Response to S Sivasegaram’s Rejoinder

Ron Ridenour

S Sivasegaram’s rejoinder to my series on the plight of Sri Lankan Tamils and the role of Cuba – ALBA in this tragedy is an excellent, well-thought and balanced piece. He, much more than I, knows the history and the peoples.

Without knowing anything about that part of the world until the end of the civil war, I was moved to conduct research because of the treatment the Sri Lankan government and military conducted against Tamils. I was also moved by what I believe essential for revolutionary morality: one does not side with a brutal government which practices discrimination (genocide even) against an entire people regardless of errors or incorrect attitudes by members of that people. I did not write to support elitism on any side, nor the Tigers, who, as I understand it, did act as Sivasegaram described they did. I wrote, in part, to admonish my comrades, the governments of ALBA countries whose resolution in the Human Rights Council is abhorrent in its applause for such a government and in its lack of solidarity for the interned Tamil people.

The fact that Sri Lanka has become a pawn in the hands of imperialism and authoritarian governments sometimes in opposition to US-led imperialism (China and Iran) in no way justifies an immoral stance by revolutionaries. The enemy of our enemy is not necessarily our friend. So, if ALBA must trade with the authoritarian-anti-democratic-anti-revolutionary governments of China and Iran that is for them to decide, but that must not make them dependent upon them politically. We certainly should have learned that, after all those years with the Soviet Union, which did not always conduct foreign policy in the interests of the people at hand.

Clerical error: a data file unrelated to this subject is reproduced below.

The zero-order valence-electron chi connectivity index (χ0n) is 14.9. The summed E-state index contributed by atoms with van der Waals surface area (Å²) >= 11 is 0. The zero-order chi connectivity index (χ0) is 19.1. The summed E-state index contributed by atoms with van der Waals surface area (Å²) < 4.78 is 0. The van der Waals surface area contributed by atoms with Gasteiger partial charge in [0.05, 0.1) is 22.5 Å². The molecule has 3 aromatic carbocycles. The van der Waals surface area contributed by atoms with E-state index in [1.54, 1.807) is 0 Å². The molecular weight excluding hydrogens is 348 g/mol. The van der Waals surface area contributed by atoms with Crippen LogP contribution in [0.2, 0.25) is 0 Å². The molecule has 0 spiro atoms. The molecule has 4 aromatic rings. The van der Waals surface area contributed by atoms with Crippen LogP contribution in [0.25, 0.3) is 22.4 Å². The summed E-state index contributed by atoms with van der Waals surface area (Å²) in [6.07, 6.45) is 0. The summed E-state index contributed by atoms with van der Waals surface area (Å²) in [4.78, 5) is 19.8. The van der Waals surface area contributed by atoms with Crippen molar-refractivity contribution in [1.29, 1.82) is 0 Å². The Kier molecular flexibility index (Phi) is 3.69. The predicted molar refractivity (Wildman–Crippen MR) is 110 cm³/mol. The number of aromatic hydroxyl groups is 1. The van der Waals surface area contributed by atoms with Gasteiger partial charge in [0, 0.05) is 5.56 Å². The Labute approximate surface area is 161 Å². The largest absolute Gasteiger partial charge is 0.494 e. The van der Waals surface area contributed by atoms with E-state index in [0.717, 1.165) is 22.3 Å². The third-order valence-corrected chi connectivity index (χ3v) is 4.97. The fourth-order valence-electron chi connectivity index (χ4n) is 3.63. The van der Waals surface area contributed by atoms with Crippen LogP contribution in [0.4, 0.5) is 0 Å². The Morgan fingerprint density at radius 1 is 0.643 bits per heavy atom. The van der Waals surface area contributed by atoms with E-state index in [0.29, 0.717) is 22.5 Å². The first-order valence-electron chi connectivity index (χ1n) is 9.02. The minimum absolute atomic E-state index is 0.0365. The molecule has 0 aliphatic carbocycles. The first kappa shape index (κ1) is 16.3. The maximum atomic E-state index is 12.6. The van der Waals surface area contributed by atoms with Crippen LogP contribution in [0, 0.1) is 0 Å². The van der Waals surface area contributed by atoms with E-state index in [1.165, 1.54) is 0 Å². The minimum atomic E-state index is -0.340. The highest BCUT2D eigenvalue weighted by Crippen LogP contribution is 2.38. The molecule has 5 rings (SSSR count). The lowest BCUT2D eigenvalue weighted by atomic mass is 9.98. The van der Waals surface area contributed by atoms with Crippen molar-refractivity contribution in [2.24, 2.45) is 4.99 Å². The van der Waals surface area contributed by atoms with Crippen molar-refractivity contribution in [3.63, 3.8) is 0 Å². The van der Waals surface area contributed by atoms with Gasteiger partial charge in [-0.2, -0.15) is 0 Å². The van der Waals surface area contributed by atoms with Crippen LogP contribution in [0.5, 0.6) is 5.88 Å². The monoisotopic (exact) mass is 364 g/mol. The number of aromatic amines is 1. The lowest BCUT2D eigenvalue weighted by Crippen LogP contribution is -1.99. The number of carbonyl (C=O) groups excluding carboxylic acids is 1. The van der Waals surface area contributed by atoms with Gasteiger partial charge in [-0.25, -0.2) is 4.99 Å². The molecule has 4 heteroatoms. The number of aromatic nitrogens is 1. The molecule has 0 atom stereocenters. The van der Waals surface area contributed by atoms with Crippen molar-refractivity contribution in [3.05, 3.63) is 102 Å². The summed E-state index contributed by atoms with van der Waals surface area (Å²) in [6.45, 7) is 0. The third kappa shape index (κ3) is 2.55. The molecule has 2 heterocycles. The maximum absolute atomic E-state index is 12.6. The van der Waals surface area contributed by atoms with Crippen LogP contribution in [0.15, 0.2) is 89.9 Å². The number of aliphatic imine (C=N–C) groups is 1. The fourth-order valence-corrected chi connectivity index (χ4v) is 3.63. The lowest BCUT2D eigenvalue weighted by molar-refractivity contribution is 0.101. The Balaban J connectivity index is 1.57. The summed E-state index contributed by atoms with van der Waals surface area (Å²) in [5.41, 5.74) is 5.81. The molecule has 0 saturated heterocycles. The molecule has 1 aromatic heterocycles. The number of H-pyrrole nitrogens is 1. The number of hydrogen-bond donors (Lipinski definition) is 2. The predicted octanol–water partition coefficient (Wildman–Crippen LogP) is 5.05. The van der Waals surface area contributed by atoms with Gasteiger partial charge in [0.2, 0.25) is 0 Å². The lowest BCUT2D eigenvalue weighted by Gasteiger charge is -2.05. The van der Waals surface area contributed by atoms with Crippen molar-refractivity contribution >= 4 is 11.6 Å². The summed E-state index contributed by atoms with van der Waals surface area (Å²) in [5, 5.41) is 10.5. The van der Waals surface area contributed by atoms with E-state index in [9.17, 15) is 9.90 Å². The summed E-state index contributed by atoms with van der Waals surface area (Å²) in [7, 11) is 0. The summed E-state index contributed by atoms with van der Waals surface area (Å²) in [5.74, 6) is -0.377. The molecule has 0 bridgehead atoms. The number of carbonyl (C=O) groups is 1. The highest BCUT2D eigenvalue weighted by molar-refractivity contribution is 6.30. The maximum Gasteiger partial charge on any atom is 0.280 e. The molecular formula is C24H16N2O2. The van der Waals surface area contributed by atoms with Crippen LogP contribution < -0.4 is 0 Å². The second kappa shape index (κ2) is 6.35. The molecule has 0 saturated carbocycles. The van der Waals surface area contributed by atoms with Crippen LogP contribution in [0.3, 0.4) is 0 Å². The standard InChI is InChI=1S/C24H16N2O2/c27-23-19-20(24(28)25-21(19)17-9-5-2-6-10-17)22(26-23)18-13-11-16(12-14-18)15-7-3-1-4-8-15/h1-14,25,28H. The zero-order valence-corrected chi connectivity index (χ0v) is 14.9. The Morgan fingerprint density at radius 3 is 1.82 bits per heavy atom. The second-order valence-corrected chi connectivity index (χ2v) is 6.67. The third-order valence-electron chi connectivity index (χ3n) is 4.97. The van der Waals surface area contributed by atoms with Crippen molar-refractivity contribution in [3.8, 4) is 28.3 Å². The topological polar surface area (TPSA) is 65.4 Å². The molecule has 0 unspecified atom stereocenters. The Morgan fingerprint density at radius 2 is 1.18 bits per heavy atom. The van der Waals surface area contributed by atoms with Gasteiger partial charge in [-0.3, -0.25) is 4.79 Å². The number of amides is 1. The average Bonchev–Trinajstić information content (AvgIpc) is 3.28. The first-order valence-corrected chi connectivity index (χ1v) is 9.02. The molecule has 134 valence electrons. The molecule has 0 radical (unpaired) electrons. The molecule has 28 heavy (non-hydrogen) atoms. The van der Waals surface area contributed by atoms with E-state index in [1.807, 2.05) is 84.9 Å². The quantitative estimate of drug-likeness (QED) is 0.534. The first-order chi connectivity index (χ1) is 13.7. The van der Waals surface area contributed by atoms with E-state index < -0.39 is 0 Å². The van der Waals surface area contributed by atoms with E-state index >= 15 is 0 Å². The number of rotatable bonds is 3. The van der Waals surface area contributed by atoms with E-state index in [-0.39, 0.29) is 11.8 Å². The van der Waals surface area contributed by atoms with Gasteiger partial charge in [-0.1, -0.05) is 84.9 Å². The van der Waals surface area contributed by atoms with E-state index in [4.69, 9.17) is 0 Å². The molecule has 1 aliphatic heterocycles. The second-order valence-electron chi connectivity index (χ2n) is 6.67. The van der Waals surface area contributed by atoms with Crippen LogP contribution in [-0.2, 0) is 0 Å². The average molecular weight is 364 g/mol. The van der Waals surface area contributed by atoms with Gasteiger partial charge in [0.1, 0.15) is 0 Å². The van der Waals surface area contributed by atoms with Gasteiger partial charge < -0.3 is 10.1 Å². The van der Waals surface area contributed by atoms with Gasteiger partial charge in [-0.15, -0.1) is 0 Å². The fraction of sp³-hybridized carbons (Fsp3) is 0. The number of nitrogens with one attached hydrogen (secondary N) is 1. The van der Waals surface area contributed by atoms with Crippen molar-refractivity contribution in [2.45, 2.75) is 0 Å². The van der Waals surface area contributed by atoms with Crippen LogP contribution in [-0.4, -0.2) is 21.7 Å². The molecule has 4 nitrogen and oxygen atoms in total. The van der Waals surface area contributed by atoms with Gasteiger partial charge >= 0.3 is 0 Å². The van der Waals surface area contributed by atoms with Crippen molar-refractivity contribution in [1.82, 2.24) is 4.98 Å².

We revolutionaries must not act cynically. Even if the Tamil nationalists should support other peoples and should have discussed matters with Latin Americans, this failure cannot justify abandoning a tortured people and applauding the torturers.


  1. Sivasegaram says:

    I thank Ron very much for his response.
    It is seldom that one has such a kind response to an opposing view.

    I thought that I will add a brief comment urging the need to respond with understanding towards the conduct of allies working under difficult conditions.

    When Soviet troops entered Czechoslovakia in 1968, China, Albania, Romania and Yugoslavia were prompt to denounce it.
    Cuba criticised it initially, but subsequently yielded to Soviet pressure. (Cuba has since self-criticised its action on that and other issues).
    Vietnam was unhappy, but unable to take a public stand.
    No friend of Cuba or Vietnam took either to task over their ‘amoral’ (or ‘immoral’ ?) stand.

    The point that I wish to make, with which I believe that Ron would not seriously disagree, is that we should be aware that our moralistic stands cannot be matched by others who are subject to pressures which are even threatening their survival.
    My concern was mainly about the rash response of some genuine friends of Latin America, which, again, I can understand but not endorse.

    Criticism should be friendly, and not hostile. Dissent and criticism are not bad things, but distancing from friends and denouncing them are bad.
    Also, we should remember that it was not Cuba or Venezuela which initiated the UNHRC resolution, which was precipated by a US-led conspiracy.

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